• Judge Stan Strickland has taken himself off the case in the trial of Casey Anthony. Anthony's defense attorney had repeatedly accused Strickland of forming a "personal relationship" with members of the media and exhibiting bias against his client.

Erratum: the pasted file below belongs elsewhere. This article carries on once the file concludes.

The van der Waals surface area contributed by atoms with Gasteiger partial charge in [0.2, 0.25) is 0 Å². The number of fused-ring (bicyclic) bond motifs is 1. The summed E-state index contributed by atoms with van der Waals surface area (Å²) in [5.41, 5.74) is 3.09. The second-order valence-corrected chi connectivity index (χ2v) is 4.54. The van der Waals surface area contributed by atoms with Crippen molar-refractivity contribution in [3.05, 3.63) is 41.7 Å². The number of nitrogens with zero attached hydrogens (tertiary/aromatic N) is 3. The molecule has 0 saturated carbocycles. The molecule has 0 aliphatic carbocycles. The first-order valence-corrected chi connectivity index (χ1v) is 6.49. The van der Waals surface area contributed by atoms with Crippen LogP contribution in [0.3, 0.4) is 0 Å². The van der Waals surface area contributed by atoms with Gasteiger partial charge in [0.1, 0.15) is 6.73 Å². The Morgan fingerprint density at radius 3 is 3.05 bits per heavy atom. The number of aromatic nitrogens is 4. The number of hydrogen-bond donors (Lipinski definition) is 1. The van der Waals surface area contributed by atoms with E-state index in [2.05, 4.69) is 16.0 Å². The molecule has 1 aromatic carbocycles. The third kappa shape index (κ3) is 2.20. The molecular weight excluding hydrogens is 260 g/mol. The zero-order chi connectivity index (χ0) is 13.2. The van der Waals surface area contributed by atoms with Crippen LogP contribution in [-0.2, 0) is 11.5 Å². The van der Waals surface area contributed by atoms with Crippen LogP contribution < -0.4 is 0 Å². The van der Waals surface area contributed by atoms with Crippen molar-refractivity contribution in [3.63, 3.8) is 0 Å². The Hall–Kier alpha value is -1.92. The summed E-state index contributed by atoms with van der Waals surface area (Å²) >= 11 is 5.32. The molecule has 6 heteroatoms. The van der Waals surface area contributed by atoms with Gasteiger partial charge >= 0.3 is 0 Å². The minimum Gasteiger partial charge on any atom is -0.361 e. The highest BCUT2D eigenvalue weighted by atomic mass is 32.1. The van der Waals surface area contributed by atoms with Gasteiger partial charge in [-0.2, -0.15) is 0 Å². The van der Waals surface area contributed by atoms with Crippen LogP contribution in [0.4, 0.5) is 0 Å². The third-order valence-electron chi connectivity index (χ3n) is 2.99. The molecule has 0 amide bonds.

"At its core, defense counsel's motion accuses the undersigned of being a 'self-aggrandizing media hound.' Indeed. The irony is rich," responded Strickland. • I don't often find myself really, truly jealous of billionaires (what's the point?) but Andrey Melnichenko's Motor Yacht A is my new dream home. The object of my boat-lust even has a separate "nookie room" with a round bed and a flat-screen television on the ceiling. It may be an old joke, but there are no other words: I want to go to there. • As we mentioned earlier, prosecutors have decided to appeal the Amanda Knox case and request that she spend life in prison. What does this really mean? Barbie Latza Nadeau explains that it is really a way for the prosecutors to continue arguing the case, especially since the defense has already planned an appeal. Knox is expected to go back to court in October, 2010. • Indian authorities have reported the discovery of more than a dozen human fetuses from a dumpster in Ahmedabad. They believe the fetuses may have been left there by abortion clinics; some have even questioned whether the fetuses were the victims of female feticide and aborted following sex determination tests. • Researchers have found a link between your grandmother's diet and your risk of developing breast cancer. Doctors from Georgetown Lombardi Comprehensive Cancer Center say pregnant women with a high fat diet increase the risk of cancer not only in their own offspring, but also in their grandchildren. • Judges in Texas have made life even more difficult for same-sex couples by refusing them the right to divorce on the grounds that they were never married in the first place. This puts couples who have been legally married in other states in an "unenviable position" where they must have their marriages "voided." • Sarah Palin will take the stand today in the trial of David Kernell, the 22-year-old student accused of hacking into her email account. Kernell's attorney, Wade Davies, is not looking forward to seeing Palin in court, partially because he fears her popularity may sway the jury. • The U.S. Department of Education is repealing a bill that weakened the Title IX gender equity law by allowing schools to just use a survey to prove lack of interest in starting a new women's sport. Critics of the Bush-era policy say it offered colleges a way to get around providing sports teams for female athletes. "Discrimination continues to exist in college athletic programs – and we should be vigilant in enforcing the law and protecting this important civil right," U.S. Secretary of Education Arne Duncan said in a prepared statement. • A former head of a Pennsylvania police department's sex crime unit has been accused of sexually assaulting a woman inside the Bensalem Rescue Squad's headquarters. He reportedly followed the woman into a restroom and attacked her. She was later found curled up and crying in a closet. • The U.S. Air Force has announced plans to discharge Lt. Robin R. Chaurasiya because of her sexual orientation. Chaurasiya came out earlier this year as a lesbian with the intention of confronting the military's "don't ask, don't tell" policy, but officers suspect she was just doing it to try to get out of service. • Researchers in Spain have released a report on sexual violence in war. They found that rape was used as a weapon of war in most armed conflicts in 2009 and that violence against women was a constant in all armed conflicts. While it has been particularly horrible in the Congo, countries such as Colombia, Myanmar and the U.S. have also used this tactic. • Women may be paid less than men, but we're catching up in education. Actually, we're caught up, according to the U.S. Census Bureau. 29% of American women have at least a bachelor's degree, compared to 30% of men. And even though women lag in science and engineering, we've closed the gap in advanced degrees as well. • A woman convicted of murdering her husband will become the first female to be executed in the United Arab Emirates, a court official has said. The woman was sentenced to death seven ears ago. Her execution will take place as soon as a firing squad has been authorized. • A Massachusetts teen charged with harassing Phoebe Prince has pleaded guilty to drunk driving. 18-year-old Austin Renaud, arraigned today for his DUI, has plead not guilty in the statutory rape of Prince. His lawyer says he is living "day to day" with the new-found infamy his role in Prince's death has caused. • A Detroit man has opened a strip club in his basement, which is open 24/7, by appointment only. His little scheme doesn't require any of the usual licensing, because he serves neither food nor booze. He also has a "catalog" from which customers can choose their stripper and have her sent to the basement. Classy. • According to a recent survey, 75% of kids aged 12-17 own cell phones. They also found that girls typically send around 80 text messages a day, while boys send out only 30. "Texting is now the central hub of communication in the lives of teens today, and it has really skyrocketed in the last 18 months," said Pew researcher Amanda Lenhart. • For a new study, researchers interviewed 18 women who frequently look at ads. They found that fashion ads with violent or disturbing imagery, juxtaposed with luxury items, are more interesting to viewers because they set a narrative in motion. They concluded: "The merely pretty was too easily passed over; grotesque juxtapositions were required to stop and hold the fashion consumer flipping through Vogue." •